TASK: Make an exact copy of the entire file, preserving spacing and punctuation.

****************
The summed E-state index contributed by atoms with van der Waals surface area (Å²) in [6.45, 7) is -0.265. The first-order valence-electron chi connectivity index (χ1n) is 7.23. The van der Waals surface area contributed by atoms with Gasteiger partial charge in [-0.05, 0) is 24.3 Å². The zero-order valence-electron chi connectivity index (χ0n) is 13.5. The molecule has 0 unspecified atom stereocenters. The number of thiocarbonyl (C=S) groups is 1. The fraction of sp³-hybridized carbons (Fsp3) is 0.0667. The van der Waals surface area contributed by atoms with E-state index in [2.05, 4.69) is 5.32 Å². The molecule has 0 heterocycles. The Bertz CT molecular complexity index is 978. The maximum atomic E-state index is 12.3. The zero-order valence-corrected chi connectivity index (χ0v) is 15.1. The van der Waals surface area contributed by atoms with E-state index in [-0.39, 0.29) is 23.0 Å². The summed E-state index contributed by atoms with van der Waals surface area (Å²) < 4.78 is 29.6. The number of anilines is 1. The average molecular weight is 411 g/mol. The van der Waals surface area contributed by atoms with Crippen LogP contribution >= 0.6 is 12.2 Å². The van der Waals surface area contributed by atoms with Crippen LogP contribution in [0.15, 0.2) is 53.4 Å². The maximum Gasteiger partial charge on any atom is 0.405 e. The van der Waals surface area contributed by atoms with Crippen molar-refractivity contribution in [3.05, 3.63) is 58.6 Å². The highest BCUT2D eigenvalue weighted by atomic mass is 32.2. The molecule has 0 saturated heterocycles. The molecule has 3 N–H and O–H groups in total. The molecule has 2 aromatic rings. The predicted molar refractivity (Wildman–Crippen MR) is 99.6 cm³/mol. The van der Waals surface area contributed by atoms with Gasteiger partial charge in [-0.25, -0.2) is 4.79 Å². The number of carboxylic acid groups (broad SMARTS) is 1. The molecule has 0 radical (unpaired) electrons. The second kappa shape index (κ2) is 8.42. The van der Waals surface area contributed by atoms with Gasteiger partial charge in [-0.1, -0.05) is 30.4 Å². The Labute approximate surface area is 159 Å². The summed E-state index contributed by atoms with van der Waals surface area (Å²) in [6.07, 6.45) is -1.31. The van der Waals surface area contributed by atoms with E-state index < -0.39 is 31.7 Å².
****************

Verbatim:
The summed E-state index contributed by atoms with van der Waals surface area (Å²) in [6.45, 7) is -0.265. The first-order valence-electron chi connectivity index (χ1n) is 7.23. The van der Waals surface area contributed by atoms with Gasteiger partial charge in [-0.05, 0) is 24.3 Å². The zero-order valence-electron chi connectivity index (χ0n) is 13.5. The molecule has 0 unspecified atom stereocenters. The number of thiocarbonyl (C=S) groups is 1. The fraction of sp³-hybridized carbons (Fsp3) is 0.0667. The van der Waals surface area contributed by atoms with E-state index in [2.05, 4.69) is 5.32 Å². The molecule has 0 heterocycles. The Bertz CT molecular complexity index is 978. The maximum atomic E-state index is 12.3. The zero-order valence-corrected chi connectivity index (χ0v) is 15.1. The van der Waals surface area contributed by atoms with E-state index in [-0.39, 0.29) is 23.0 Å². The summed E-state index contributed by atoms with van der Waals surface area (Å²) < 4.78 is 29.6. The number of anilines is 1. The average molecular weight is 411 g/mol. The van der Waals surface area contributed by atoms with Crippen LogP contribution >= 0.6 is 12.2 Å². The van der Waals surface area contributed by atoms with Crippen LogP contribution in [0.15, 0.2) is 53.4 Å². The maximum Gasteiger partial charge on any atom is 0.405 e. The van der Waals surface area contributed by atoms with Crippen molar-refractivity contribution in [3.05, 3.63) is 58.6 Å². The highest BCUT2D eigenvalue weighted by atomic mass is 32.2. The molecule has 0 saturated heterocycles. The molecule has 3 N–H and O–H groups in total. The molecule has 2 aromatic rings. The predicted molar refractivity (Wildman–Crippen MR) is 99.6 cm³/mol. The van der Waals surface area contributed by atoms with Gasteiger partial charge in [-0.25, -0.2) is 4.79 Å². The number of carboxylic acid groups (broad SMARTS) is 1. The molecule has 0 radical (unpaired) electrons. The second kappa shape index (κ2) is 8.42. The van der Waals surface area contributed by atoms with Gasteiger partial charge in [-0.1, -0.05) is 30.4 Å². The Labute approximate surface area is 159 Å². The summed E-state index contributed by atoms with van der Waals surface area (Å²) in [6.07, 6.45) is -1.31. The van der Waals surface area contributed by atoms with E-state index < -0.39 is 31.7 Å².